Allen speaks from considerable experience. In his years of cable procurement, he has visited, audited, and protected the quality of procurement from every cable manufacturing facility in the Asia-Pacific, from Sydney, to China, Korea and Vietnam. Knowing what can go wrong helps him get it right.

‘We had to think about capacity, longevity, ease of installation, and the entire complexity of the project. For example, Backstairs Passage is a whale migration zone. So right from the requirements setting phase, we had to think ahead to the installation of this giant cable, to help lock in success in the environmental management. Everything had to be thought through, specified and documented.’

Thinking back to the project inception, Allen can recollect how it ‘could all-too-easily have been a single-line specification for 15 km of XLPE cable. It needed the 20-page specification in a 100-page project plan. That’s how we managed the risks in this procurement’.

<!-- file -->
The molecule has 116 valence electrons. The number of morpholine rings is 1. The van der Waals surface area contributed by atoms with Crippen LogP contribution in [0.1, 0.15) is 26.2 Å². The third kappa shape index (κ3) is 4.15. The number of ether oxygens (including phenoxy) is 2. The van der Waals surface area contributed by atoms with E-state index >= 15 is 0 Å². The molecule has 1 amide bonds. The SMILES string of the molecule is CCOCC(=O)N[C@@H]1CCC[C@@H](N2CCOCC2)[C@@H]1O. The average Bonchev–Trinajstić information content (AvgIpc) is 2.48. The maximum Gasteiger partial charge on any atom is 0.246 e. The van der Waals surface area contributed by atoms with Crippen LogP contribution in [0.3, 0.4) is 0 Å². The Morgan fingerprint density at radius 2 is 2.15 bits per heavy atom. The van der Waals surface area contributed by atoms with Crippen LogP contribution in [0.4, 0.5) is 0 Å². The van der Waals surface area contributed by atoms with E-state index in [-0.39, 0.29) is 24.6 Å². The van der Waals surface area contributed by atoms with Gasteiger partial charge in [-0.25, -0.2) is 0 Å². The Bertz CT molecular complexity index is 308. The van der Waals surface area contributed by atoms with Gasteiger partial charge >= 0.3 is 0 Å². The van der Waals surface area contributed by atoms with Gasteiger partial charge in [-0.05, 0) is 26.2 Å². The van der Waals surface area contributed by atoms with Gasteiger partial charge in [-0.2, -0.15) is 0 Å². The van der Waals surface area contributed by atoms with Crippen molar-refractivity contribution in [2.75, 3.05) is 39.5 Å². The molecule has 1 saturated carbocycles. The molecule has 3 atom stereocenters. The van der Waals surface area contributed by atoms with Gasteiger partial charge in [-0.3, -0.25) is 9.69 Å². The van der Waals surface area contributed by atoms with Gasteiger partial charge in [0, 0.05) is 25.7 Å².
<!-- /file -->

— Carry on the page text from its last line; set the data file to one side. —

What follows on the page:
The challenges did not end at the beach at Cuttlefish Bay. From there, the project faced a brutally steep incline from the termination hut to the point of connection at the top of the hill. Overhead connection using existing 33 kV cable just was not an option. Another bespoke product was needed, again specified by Brett Allen.

‘We used a Single Point Suspended cable, of the type common in underground mines, and fed it through a directional bore. The three-core 33 kV cable had a double layer of steel wire armour to support the entire cable’.